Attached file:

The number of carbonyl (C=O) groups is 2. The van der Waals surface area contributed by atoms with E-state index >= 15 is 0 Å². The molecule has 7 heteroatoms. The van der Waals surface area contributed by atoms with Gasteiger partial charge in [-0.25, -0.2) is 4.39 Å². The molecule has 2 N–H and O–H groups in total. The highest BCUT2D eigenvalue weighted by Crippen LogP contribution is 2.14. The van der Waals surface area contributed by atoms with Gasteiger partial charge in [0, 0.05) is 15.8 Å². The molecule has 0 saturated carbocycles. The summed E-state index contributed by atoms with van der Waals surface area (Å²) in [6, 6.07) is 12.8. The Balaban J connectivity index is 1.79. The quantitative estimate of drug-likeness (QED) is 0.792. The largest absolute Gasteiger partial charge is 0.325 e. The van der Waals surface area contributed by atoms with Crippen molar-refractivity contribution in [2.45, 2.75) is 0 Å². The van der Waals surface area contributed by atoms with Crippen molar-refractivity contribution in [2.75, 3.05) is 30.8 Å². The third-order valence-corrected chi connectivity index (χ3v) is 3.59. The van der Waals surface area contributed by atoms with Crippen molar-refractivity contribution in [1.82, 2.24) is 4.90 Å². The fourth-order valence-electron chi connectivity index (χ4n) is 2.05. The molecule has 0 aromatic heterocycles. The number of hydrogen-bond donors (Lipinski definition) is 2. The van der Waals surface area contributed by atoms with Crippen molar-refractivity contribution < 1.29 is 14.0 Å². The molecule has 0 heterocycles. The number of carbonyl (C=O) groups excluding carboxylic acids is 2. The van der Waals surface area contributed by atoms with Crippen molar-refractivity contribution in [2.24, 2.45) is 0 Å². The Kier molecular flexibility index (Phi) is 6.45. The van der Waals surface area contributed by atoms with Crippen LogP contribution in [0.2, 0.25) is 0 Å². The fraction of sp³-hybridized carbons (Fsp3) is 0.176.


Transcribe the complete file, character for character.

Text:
The number of carbonyl (C=O) groups is 2. The van der Waals surface area contributed by atoms with E-state index >= 15 is 0 Å². The molecule has 7 heteroatoms. The van der Waals surface area contributed by atoms with Gasteiger partial charge in [-0.25, -0.2) is 4.39 Å². The molecule has 2 N–H and O–H groups in total. The highest BCUT2D eigenvalue weighted by Crippen LogP contribution is 2.14. The van der Waals surface area contributed by atoms with Gasteiger partial charge in [0, 0.05) is 15.8 Å². The molecule has 0 saturated carbocycles. The summed E-state index contributed by atoms with van der Waals surface area (Å²) in [6, 6.07) is 12.8. The Balaban J connectivity index is 1.79. The quantitative estimate of drug-likeness (QED) is 0.792. The largest absolute Gasteiger partial charge is 0.325 e. The van der Waals surface area contributed by atoms with Crippen molar-refractivity contribution in [2.45, 2.75) is 0 Å². The van der Waals surface area contributed by atoms with Crippen molar-refractivity contribution in [2.75, 3.05) is 30.8 Å². The third-order valence-corrected chi connectivity index (χ3v) is 3.59. The van der Waals surface area contributed by atoms with Crippen molar-refractivity contribution in [1.82, 2.24) is 4.90 Å². The fourth-order valence-electron chi connectivity index (χ4n) is 2.05. The molecule has 0 aromatic heterocycles. The number of hydrogen-bond donors (Lipinski definition) is 2. The van der Waals surface area contributed by atoms with Crippen molar-refractivity contribution < 1.29 is 14.0 Å². The molecule has 0 heterocycles. The number of carbonyl (C=O) groups excluding carboxylic acids is 2. The van der Waals surface area contributed by atoms with Crippen molar-refractivity contribution in [2.24, 2.45) is 0 Å². The Kier molecular flexibility index (Phi) is 6.45. The van der Waals surface area contributed by atoms with Crippen LogP contribution in [0.2, 0.25) is 0 Å². The fraction of sp³-hybridized carbons (Fsp3) is 0.176.